In the world of barbecue, much is made of tradition – doing things the way they’ve always been done. There’s something to be said for this: some of the best cue you’ll find in the Triangle comes from Allen & Sons, where Mr. Allen still gets up in the middle of the night to chop hickory wood and start the meat cooking for hours and hours. This traditional formula has been tweaked over the years to the point that nowadays most barbecue is cooked over gas. More recently, the cuisine has been updated by places like The Pit in Raleigh through the use of local, pasture-raised, hormone-free meat sources. The Pig in Chapel Hill builds on this progression but takes it all even further, with an ambitious menu that aims to please the meat lover and vegetarian alike.
The building is located in a small shopping center off of Weaver Dairy Road. Despite a large façade, the restaurant feels tucked away (it’s easy to pass right by). The inside is quite modest and small, and, like a prototypical bbq joint, lacks much of any adornment. The menu is scrawled on a large chalkboard above the tiny kitchen, and is impressive in its scope. Items include not just bbq, but also pork belly sandwiches, catfish po-boys, homemade pastrami and bologna, and, for the vegetarians, country-fried tofu, shitake po-boys, or a sweet PLT sandwich (sweet potato, lettuce, tomato). There are usually some additional specials as well. The list of side items is equally tempting, if a bit more traditional: hushpuppies, mac & cheese, collards, baked beans, fried okra, mashed potatoes, and so on.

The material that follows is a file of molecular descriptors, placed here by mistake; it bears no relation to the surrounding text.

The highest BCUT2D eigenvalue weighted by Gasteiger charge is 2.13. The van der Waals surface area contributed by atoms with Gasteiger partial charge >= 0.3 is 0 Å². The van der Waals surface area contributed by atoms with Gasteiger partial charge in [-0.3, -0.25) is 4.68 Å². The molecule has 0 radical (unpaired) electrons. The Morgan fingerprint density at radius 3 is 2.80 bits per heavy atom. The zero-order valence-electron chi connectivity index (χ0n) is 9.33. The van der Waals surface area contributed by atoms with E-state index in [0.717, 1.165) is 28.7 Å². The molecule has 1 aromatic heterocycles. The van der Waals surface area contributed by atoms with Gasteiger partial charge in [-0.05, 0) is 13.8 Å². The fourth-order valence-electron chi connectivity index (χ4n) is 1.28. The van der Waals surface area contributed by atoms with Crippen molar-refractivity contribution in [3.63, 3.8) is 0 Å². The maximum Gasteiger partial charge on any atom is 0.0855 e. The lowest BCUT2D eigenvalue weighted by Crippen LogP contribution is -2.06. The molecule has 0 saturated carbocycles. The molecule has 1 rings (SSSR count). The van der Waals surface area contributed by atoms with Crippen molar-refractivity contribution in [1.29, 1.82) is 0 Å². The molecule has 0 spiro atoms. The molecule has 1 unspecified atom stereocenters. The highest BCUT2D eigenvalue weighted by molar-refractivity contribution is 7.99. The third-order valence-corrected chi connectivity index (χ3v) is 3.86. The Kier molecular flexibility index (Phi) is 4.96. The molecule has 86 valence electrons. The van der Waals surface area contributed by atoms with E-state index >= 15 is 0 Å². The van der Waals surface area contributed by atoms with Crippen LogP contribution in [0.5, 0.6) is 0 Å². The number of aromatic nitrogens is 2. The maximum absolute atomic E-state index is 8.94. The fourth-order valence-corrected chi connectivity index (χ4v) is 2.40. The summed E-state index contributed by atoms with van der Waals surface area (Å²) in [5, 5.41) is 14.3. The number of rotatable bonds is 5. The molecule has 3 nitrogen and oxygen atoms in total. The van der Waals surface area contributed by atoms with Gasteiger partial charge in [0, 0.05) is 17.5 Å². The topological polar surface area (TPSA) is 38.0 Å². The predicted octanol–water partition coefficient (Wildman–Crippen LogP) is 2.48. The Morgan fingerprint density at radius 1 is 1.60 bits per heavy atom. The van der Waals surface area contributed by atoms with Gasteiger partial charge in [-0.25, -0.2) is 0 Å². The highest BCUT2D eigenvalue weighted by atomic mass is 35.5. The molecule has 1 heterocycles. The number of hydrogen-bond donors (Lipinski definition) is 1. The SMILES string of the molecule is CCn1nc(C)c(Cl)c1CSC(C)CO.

I ordered the pork belly sandwich ($6.50, with pickles on the side) and a side of sprouts n’ shrooms ($3.25). Having the sides priced a la carte like this can lead to a pricey meal, particularly if you opt for a sandwich as your main item. My wife ordered the small bbq tray ($7.50), which came with slaw, hushpuppies, and pickles. I’ll summarize right here by stating that, with the exception of the hushpuppies, everything was incredibly delicious. The pork belly was meltingly tender and had a nice sweet glaze on it. The slaw on the sandwich included plenty of carrots, and made the end result even better, though the whole thing was served on a cheapy throwaway bun. The pickles were fantastic; they were crisp and sweet and tasted as though they’d only been marinated for a day or less. Not being a huge fan of pickles in general, these were just right. The sprouts n’ shrooms was a small bowl of charred brussels sprouts and button mushrooms. It was good too, but I’d probably try a different side item next time. Perhaps I’d choose the fried summer squash or okra, both of which I also had the chance to sample. The squash was served as thin golden planks of crispiness, seasoned with coarse salt and oregano. The okra was also crusty and delicious, and heavy on the chili powder. The hushpuppies, being more of an underseasoned cornbread fritter, were a departure from the norm, and weren’t a big hit with me or the rest of our party. It’s normally very hard for me to lay off the hushpuppies at a bbq restaurant, but these didn’t keep me coming back for more. As for the bbq itself, I thought it too was great. It lacked smokiness but was very flavorful, having arrived well sauced from the kitchen.
Having tried many bbq restaurants over the years (and enjoyed most all of them), I love the approach that the Pig is taking. I’m excited to go back and try more of their menu.